Kevin Jensen (L) and son TJ stand in front of a stack of tires inside their Big O Tires shop on Quadra Street .  Don Denton photography

Driving Success In Business

Big O Tires revs to record growth

  • Apr. 23, 2021 9:02 a.m.

– Story by Tess van Straaten Photography by Don Denton

Cars have been Kevin Jensen’s passion for almost half a century. He started working in the auto repair industry when he was a 16-year-old high school student in Edmonton, and a job just a few years later in Vancouver would change the trajectory of his life.

“I got a job at Big O Tires in Kitsilano when I was 20. I saw how successful some of the franchise owners were and I realized it was a good opportunity,” recounts Kevin. “I worked there for 10 years, working my way up to manager, and I saved to buy my own location.”

Kevin opened his own Big O Tires franchise in downtown Victoria 27 years ago, after driving around the city scouting for the best spot.

“When I moved here, I didn’t know Victoria at all,” he says. “I literally drove up and down every street looking for a location, and this was the only location that would have worked. It’s a destination [business] and we were looking for a destination area close to where people lived and worked.”

In just three years, Kevin’s burgeoning business would become the most successful Big O Tires franchise in the entire province. It went from zero business to $1 million in revenue in three years—becoming the first outlet in British Columbia to reach the $1-million milestone.

“They gave us our million-dollar rings,” says Kevin, who is the current vice-president of Big O Tires Canada and a past president. “With hard work and perseverance and a little bit of luck and a great location and great landlords, we ended up being the biggest store in our franchise group and we’ve kept that level up until today.”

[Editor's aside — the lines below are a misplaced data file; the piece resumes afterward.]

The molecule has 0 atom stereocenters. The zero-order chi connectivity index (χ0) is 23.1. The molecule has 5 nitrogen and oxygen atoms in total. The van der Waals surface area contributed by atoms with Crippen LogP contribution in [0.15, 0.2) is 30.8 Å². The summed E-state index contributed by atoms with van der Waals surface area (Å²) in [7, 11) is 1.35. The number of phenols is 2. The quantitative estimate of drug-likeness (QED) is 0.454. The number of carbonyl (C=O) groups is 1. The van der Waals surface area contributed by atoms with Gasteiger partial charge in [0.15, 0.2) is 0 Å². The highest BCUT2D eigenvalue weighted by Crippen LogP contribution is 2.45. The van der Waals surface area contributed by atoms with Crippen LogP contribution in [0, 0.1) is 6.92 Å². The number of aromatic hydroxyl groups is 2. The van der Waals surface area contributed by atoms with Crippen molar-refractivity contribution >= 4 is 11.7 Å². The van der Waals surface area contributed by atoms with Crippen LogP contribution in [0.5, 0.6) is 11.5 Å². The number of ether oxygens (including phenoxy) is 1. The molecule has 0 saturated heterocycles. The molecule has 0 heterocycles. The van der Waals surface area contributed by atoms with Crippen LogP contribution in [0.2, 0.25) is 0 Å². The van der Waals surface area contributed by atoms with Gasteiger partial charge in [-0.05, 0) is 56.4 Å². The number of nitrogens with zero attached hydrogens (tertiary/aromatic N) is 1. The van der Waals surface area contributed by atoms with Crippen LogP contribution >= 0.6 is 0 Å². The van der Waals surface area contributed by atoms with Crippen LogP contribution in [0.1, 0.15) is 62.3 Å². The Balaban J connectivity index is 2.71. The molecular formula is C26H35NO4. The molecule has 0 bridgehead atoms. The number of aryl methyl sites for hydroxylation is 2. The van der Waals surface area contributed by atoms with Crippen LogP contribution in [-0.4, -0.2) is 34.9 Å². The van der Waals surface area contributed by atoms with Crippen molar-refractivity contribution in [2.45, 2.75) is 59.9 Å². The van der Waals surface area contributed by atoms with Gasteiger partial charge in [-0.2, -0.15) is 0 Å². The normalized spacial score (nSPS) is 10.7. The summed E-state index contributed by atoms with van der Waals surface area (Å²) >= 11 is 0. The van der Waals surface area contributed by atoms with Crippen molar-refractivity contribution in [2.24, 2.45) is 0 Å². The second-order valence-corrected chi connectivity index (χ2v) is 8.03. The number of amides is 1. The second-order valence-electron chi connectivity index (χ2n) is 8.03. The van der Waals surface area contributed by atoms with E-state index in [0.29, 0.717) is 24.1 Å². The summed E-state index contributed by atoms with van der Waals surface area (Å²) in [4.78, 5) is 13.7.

For Kevin, who’s vigilant about training and quality workmanship, the biggest challenge with running the business—especially in the last few years—has been finding experienced employees.

“We spend a lot of money just making sure we’re fully staffed. Right now, I’d say half the people who used to be open six days a week in automotive are now only open five days a week because they don’t have staff to keep open. There’s a shortage of over 500 Red Seal mechanics in British Columbia right now.”

This past year, with the COVID-19 pandemic, there have been new challenges to overcome—from too much business to too little. Before the pandemic, Kevin’s team was servicing about 40 cars a day. That all but dried up overnight in the early days of the crisis.

“It was probably the only time that I felt helpless and had no control over the future of my business,” Kevin admits. “COVID-19 was an obstacle you can’t really hurdle. If they shut down the whole country, there’s not a lot you can do if people are staying home and not driving to work. We were lucky they designated auto repair as an essential.”

By last June, business was booming again—and revving to record growth for the second half of the year.